Since the circular that point has been hammered home in a variety of ways and on numerous occasions. As recently as 2nd February, my right hon. Friend told the House that it was our policy to make better use of the older and undeveloped land for rebuilding at higher densities. Densities of six to eight to the acre devour land at an alarming rate, and if we are to make the best use of our land we have to accept higher densities than hitherto has been thought necessary or desirable in many areas. Every case must be judged on its merits, but there is no doubt that very considerable savings in land can be made by a quite moderate increase in densities.

By raising net density of an area from 24 persons to the acre to 40 per acre and the number of houses from 8, roughly, to an acre to 13, it is possible to save about 17 acres of land per 1,000 of population, or to put it another way, to save enough land to house another 500 people. My right hon. Friend has told the House that he is doing his utmost in the appeals which come before him to see that land is put to the best advantage, and in that connection we hope to publish soon a bulletin on the subject of densities in order to stimulate interest in this subject.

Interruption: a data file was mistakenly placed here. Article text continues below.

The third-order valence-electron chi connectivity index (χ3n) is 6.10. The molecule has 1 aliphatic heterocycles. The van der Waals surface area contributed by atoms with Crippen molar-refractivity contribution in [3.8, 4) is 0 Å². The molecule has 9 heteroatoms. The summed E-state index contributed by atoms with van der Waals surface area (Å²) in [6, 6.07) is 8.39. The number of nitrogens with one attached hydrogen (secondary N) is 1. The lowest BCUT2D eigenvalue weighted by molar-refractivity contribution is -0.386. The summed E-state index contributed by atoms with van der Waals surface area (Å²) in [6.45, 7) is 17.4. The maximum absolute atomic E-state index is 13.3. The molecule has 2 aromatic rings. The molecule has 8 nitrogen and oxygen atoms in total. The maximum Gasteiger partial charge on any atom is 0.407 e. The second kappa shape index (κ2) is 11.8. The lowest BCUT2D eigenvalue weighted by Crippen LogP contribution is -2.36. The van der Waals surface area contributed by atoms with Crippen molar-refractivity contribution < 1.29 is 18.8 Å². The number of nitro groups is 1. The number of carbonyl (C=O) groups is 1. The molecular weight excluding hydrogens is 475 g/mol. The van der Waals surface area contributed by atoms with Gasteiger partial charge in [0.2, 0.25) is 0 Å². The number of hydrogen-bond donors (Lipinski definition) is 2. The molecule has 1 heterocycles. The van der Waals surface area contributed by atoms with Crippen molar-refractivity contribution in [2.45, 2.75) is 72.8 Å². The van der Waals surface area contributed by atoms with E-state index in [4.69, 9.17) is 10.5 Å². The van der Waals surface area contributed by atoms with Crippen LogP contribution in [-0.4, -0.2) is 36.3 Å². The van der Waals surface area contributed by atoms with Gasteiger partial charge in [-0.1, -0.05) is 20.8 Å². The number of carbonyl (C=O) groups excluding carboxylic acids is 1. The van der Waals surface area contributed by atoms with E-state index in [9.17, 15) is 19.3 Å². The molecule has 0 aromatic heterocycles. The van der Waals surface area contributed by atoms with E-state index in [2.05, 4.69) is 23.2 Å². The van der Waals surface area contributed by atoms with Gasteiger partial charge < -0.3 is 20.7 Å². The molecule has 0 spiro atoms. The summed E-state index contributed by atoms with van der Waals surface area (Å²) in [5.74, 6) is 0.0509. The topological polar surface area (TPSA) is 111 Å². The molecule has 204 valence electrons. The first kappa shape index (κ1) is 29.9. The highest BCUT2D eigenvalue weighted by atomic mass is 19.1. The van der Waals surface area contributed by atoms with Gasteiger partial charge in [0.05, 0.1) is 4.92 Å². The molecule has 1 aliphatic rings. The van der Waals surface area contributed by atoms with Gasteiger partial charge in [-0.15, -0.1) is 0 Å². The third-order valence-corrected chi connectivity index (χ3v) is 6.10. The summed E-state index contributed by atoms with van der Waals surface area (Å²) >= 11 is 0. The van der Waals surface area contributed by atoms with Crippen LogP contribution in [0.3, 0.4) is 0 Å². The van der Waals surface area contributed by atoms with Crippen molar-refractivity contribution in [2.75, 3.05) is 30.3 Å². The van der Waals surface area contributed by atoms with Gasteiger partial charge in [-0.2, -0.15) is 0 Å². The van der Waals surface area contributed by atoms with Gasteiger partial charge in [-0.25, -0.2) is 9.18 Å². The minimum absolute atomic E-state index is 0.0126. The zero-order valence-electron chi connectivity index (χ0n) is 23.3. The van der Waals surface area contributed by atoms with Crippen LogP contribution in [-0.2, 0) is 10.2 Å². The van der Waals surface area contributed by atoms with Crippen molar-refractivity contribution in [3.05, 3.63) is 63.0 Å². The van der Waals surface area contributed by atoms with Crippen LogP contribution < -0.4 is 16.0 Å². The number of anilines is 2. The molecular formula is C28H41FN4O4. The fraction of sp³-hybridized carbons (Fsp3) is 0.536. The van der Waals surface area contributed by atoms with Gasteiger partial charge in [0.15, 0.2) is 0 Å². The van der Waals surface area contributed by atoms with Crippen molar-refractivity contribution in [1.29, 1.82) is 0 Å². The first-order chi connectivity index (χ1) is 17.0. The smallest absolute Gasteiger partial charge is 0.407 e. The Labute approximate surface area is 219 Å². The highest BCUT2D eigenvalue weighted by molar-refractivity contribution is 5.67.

My hon. and gallant Friend also refers specifically to the need to stimulate infilling in urban areas. I do not think I can give my hon. Friend the Member for Ilford, South a precise definition. It is a term of art rather than of law. Much depends on the circumstances of each particular case. There is, happily, increasing

evidence that builders are realising that there is not an inexhaustible supply of virgin land which it is easy to develop and that their outlets will come more and more to be found in the redevelopment of already built-up areas. There are undoubtedly large areas in London and other big cities built 50, 60 or even 100 years ago in a manner which is quite unsuitable to present needs. I am thinking particularly of the large Victorian houses with large gardens which people neither want nor can afford to live in these days. There is certainly scope there for the private builder who can acquire properties like this to redevelop them as modern homes for modern tastes.